St Clement Eastcheap - The Worshipful Company of Parish Clerks

St Clement Eastcheap

• St. Clement Eastcheap is in the Candlewick Ward of the City. Clement was a disciple of St Peter and ordained Bishop of Rome in the year 93 AD. By tradition he was martyred by being tied to an anchor and thrown into the Black Sea, which led to his adoption as a patron saint of sailors. It is the only church in the City dedicated to the saint. The only other church with the same dedication is St Clement Danes in what is now the City of Westminster.

• Eastcheap was one of the main streets of medieval London. The name 'Eastcheap' derives from the Saxon word 'cheap', meaning a market, and Eastcheap was so called to distinguish it from Westcheap, later to become Cheapside. The church's dedication to a Roman patron saint of sailors, the martyr Bishop Clement, coupled with its location near to what were historically the bustling wharves of Roman London, hints at a much earlier Roman origin. Indeed Roman remains were once found in Clement's Lane, comprising walls 3 feet thick and made of flints at a depth of 12–15 feet together with tessellated pavements.

• A charter of 1067 given by William I (1028–87) to Westminster Abbey mentions a church of St. Clement, which is possibly St. Clement Eastcheap, but the earliest definite reference to the church is found in a deed written in the reign of Henry III (1207–72), which mentions 'St Clement Candlewickstrate'. Other early documents refer to the church as "St Clement in Candlewystrate", 'St Clement the Little by Estchepe' and 'St Clement in Lumbard Street'. Until the dissolution of the monasteries - during the reign of Henry VIII- the parish was in the 'gift' of the Abbot of Westminster, then patronage of the parish passed to the Bishop of London. Now the patronage alternates with the appointment of each successive new parish priest between the Bishop of London and the Dean and Chapter of St Paul’s.

• In 1666 the church was destroyed by the Great Fire, and then rebuilt in the 1680s. According to Strype the rebuilt church was designed by Wren and this would seem to be confirmed by the fact that in the parish account for 1685 there is the following item: To one third of a hogshead of wine, given to Sir Christopher Wren, £4 2s.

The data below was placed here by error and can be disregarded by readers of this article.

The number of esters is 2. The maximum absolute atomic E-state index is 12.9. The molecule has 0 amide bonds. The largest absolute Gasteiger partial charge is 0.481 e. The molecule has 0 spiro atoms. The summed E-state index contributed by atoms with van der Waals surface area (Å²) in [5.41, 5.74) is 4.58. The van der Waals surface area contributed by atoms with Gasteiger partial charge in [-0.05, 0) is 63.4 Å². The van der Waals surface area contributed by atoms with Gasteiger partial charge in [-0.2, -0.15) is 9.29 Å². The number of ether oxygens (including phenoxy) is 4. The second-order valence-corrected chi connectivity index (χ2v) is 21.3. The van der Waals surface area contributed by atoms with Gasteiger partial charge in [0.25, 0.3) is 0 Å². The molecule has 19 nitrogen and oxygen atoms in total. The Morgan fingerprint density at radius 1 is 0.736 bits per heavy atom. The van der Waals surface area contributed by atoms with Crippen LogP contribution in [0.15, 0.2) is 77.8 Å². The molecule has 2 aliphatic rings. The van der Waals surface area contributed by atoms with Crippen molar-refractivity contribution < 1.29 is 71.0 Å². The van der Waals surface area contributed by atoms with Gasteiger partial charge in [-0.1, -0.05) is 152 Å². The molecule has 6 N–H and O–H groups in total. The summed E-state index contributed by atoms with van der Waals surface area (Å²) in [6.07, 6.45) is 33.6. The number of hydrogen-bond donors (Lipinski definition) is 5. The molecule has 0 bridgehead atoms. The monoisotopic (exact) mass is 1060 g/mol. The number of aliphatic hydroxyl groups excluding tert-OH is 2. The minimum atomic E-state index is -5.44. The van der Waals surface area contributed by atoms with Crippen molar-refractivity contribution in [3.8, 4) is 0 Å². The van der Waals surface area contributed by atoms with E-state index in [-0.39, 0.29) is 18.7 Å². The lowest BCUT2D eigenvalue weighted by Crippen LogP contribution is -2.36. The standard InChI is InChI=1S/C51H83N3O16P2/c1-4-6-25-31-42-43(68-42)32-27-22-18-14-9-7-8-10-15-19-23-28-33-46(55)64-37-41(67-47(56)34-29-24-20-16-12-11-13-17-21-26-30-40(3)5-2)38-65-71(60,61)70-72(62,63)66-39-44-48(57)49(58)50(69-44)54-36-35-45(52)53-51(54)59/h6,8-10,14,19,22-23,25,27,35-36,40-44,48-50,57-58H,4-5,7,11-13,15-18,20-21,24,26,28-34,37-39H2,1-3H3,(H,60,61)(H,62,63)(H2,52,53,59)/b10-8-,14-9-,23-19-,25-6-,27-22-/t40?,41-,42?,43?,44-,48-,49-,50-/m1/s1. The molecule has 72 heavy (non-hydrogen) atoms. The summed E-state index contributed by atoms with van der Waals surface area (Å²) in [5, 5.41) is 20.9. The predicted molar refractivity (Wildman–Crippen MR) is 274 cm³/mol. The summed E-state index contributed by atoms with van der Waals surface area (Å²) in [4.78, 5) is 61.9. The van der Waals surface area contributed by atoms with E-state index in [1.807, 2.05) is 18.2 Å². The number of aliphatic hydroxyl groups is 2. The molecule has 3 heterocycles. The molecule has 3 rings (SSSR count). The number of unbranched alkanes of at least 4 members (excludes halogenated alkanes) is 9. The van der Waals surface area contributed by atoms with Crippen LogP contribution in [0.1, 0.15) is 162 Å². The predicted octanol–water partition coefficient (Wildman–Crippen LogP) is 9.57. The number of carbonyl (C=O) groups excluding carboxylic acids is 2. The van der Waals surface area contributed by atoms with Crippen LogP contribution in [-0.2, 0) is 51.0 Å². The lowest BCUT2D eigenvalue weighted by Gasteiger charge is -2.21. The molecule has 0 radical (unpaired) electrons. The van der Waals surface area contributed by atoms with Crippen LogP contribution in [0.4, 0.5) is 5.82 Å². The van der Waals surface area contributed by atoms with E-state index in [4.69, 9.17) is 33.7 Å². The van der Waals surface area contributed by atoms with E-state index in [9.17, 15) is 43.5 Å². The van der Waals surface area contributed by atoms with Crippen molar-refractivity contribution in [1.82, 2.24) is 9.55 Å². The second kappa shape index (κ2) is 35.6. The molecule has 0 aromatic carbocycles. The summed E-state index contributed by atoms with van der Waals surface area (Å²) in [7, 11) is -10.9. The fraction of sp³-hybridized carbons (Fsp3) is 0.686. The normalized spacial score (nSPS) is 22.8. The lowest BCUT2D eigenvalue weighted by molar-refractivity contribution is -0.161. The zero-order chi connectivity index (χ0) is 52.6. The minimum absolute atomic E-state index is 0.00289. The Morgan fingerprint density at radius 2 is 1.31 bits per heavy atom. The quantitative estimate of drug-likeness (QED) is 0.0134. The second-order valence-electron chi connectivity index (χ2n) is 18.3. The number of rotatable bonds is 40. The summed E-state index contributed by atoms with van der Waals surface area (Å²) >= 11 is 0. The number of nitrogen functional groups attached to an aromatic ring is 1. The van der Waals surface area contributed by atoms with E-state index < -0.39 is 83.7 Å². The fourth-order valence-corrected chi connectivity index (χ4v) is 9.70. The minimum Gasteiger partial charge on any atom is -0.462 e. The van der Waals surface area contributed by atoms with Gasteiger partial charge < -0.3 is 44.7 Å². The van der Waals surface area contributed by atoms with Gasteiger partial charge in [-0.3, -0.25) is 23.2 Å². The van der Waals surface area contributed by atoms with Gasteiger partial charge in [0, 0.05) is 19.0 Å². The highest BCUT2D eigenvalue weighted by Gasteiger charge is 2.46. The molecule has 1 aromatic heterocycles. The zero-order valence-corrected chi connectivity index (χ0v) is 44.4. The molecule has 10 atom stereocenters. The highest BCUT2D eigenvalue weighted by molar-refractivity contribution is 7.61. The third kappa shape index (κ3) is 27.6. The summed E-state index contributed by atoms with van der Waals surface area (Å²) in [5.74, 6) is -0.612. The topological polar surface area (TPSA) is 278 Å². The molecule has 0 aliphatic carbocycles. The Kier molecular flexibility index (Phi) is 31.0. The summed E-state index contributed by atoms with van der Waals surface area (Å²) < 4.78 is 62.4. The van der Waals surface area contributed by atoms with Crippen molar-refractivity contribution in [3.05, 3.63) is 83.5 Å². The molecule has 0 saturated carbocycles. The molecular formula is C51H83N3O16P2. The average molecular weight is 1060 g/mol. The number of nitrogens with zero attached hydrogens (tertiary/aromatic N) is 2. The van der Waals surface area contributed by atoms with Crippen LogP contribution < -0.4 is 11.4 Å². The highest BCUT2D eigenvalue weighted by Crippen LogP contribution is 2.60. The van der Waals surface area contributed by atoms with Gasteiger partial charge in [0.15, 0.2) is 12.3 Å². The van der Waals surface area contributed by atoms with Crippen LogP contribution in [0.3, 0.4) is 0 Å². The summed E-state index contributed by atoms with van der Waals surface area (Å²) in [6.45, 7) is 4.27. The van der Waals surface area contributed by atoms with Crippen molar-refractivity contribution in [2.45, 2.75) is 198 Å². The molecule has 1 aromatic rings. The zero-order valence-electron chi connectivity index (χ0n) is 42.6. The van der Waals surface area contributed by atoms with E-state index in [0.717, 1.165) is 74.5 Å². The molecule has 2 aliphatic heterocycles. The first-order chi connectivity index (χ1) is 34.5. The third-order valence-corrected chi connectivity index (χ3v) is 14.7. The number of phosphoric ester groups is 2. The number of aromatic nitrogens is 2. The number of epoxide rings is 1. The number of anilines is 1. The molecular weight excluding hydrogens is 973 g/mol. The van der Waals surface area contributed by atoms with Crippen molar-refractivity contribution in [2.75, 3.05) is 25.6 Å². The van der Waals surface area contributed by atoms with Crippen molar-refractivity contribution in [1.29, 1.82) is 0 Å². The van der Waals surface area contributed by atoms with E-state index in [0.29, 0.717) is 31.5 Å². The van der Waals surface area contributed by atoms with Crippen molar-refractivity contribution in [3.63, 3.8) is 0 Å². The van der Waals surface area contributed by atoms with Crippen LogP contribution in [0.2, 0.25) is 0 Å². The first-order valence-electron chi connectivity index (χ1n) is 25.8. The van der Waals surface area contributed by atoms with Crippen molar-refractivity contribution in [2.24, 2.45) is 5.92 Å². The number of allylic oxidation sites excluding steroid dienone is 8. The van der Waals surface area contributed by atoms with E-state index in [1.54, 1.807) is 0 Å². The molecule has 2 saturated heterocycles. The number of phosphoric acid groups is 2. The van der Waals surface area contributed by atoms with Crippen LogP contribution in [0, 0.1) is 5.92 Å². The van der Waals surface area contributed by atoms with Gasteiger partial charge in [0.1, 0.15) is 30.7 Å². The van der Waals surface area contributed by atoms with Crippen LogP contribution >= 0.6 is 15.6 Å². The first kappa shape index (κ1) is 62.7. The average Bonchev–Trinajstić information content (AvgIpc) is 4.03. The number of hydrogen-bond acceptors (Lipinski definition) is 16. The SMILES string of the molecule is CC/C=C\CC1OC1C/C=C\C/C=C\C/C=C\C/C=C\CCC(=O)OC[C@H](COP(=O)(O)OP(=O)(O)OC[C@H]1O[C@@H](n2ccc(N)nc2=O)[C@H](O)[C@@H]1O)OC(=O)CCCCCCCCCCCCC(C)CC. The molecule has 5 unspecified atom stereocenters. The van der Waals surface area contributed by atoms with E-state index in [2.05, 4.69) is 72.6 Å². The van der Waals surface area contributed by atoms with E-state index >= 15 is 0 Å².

• In 1670, during the re-building of London that followed the fire, the parish was combined with that of St Martin Orgar, which lay on the south side of Eastcheap. At the same time the City planners sought to appropriate a strip of land from the west of St Clement's property to widen Clement's Lane. This led to a dispute with the parish authorities, who claimed that the proposed plan left too little room to accommodate the families of the newly-combined parishes. The matter was resolved by permitting the addition of a 14 ft. building plot, formerly occupied by the churchyard, to the east of the church. It was not until 1683; however, that building of the church began, and was completed in 1687.

• St. Clement's suffered minor damage from bombing by German aircraft during the Blitz in 1940 during the Second World War. The damage was repaired in 1949-50, and in 1968 the church was again redecorated.

• St. Clement Eastcheap considers itself to be the church referred to in the nursery rhyme that begins ‘Oranges and lemons / Say the bells of St. Clement's’. So too does St. Clement Danes church, Westminster, whose bells ring out the traditional tune of the nursery rhyme three times a day. Apparently the earliest record of the rhyme only dates to c.1744, although there is a square dance (without words) called 'Oranges and Limons' in the 3rd edition of John Playford's The English Dancing Master, published in 1665. St. Clement Eastcheap's claim is based on the assertion that it was close to the wharf where citrus fruit was unloaded. However, a perusal of a map of London shows that there were many churches, even after the Fire, that were closer to the Thames than St. Clement's. All these would have been passed by wagons carrying the citrus fruit making its way to Leadenhall Market. Thus, it would appear that the name of St. Clements was selected by the rhymer simply for its consonance with the word ‘lemons’, and it now seems more likely that the melody called ‘Oranges and Limons’ predates the rhyme itself.

• While the marble font can be seen, its wooden cover is not always on public display. The cover's ornate decoration, a carved dove holding an olive branch surrounded with gilded flames, so delighted Gladstone the Prime Minister, it is said that he took his grandchildren to see it.

• The church was designated a Grade I listed building on 4 January 1950.


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